Year Walk Review: A Dark and Mesmerizing Trip Through the Woods
My walks are never very eventful. Nothing quite memorable happens, and it is just another day. The walk that I took in Year Walk was dark, and haunted with the ghosts of Swedish folklore. It took me on a trip through my imagination, and led me through an unexpected journey into the future. With innovative puzzles, a great soundtrack, and an amazing black and white art style, Year Walk was nothing I had expected and everything I wanted in a game.
Year Walk is a game entirely based upon Swedish folklore. On your way through the game, the characters that you meet are all based on different mythological creatures that you would find in Swedish mythology. The character designs were imaginative and a little disturbing, but it fit the overall atmosphere of the game. The primarily black and white art style helped to define the setting, showing the bleakness of the snow-covered forest filled with dead trees and emptiness. The environments are incredibly well drawn, and even the empty trees look beautiful. As beautiful as it is, it is still simple, yet is incredibly satisfying to look at, and resembles an old black and white film. I can say that this is one of my favorite games in terms of art style.
Along with the great art style that helped set up Year Walk is a great soundtrack. The music and the sounds of the forest help set the mood, and create a bit of tension when needed. The music is haunting and beautiful, and fits perfectly well with many of the sequences and puzzles. This a game that you NEED to have the sound on while playing, otherwise much of the game is lost. Even the crunching of the snow under your feet as you walk is satisfying, and the noises and music will help to lead you on as you wander through the forest. The ambiance and effect of the music that Year Walk uses is something that I wish many games would try to take advantage of, and helps set the bar for what a good soundtrack can do.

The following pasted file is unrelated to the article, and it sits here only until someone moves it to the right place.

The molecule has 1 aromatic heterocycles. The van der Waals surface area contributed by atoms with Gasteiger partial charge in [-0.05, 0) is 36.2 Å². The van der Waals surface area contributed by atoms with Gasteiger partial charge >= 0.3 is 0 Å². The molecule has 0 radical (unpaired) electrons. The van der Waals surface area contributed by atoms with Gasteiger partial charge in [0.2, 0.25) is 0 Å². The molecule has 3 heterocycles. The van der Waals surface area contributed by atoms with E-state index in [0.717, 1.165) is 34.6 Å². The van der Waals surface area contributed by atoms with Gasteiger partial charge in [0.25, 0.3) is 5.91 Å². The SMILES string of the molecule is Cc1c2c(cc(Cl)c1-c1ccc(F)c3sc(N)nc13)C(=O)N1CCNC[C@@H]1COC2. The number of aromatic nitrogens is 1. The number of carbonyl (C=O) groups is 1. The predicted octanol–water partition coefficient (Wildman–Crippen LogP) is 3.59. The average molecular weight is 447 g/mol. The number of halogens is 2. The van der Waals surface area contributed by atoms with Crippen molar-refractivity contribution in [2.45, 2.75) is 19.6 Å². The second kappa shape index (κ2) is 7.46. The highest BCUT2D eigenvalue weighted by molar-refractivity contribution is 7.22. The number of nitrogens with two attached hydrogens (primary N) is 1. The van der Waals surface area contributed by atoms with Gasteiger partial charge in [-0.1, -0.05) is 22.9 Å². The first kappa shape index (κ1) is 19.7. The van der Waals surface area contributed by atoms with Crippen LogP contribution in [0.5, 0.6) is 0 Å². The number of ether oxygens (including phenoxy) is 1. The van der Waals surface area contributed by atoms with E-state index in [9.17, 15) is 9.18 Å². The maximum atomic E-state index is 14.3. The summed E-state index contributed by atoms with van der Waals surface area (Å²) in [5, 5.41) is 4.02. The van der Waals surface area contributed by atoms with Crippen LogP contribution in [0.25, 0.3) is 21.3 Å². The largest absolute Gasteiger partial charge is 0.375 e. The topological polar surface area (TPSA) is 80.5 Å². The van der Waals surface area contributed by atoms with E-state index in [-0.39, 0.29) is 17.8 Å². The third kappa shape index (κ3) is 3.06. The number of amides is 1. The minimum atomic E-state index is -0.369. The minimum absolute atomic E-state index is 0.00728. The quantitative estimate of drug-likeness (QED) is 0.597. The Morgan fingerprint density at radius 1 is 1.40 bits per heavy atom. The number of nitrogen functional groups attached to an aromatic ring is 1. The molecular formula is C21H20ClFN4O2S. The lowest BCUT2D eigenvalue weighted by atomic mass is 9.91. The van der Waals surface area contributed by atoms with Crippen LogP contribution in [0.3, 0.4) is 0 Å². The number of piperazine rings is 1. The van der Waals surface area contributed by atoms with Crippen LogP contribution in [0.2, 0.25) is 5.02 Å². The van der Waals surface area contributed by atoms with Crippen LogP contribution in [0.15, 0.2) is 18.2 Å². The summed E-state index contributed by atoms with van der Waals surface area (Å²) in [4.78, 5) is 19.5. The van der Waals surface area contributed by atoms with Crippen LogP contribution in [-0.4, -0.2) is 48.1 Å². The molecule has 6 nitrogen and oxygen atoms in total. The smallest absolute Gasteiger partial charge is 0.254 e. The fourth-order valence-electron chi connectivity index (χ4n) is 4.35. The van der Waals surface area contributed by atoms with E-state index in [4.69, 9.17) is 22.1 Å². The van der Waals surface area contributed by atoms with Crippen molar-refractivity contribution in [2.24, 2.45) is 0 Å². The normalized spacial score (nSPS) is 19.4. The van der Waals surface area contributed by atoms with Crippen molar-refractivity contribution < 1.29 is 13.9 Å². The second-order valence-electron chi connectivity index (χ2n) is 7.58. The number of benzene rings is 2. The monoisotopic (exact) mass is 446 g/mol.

The gameplay in Year Walk is also top-notch. The game runs along the lines of a point and click adventure, as you wander what are essentially 2D environments. The puzzles are creative, but not entirely too difficult. While a few of the puzzles did cause me to sit and think, many of them are quite simple. A couple of the puzzles make good use of the keyboard when ported over from the touchscreen iOS, but they felt limited and made me wish that they would have incorporated the capabilities that would have come with the keyboard more. The PC version also includes a map and a hint system. I would recommend not using these, as they make Year Walk too easy, and they take out much of the exploration and surprise that comes without them. Despite this, the gameplay is enjoyable, and is still quite fun.
Though simple, Year Walk was incredibly effective. Though a little short (I beat Year Walk in one and a half sittings), the game does have good replay value. It is one of the best games that came out in 2013, and the port to PC was as enjoyable as the iOS version, was a good transition. I am sure that the game's rerelease this year will be one of the more enjoyable of the year for those who pick it up now that it is on PC. Year Walk does not disappoint, and I recommend it for any gamer looking for a quick fix.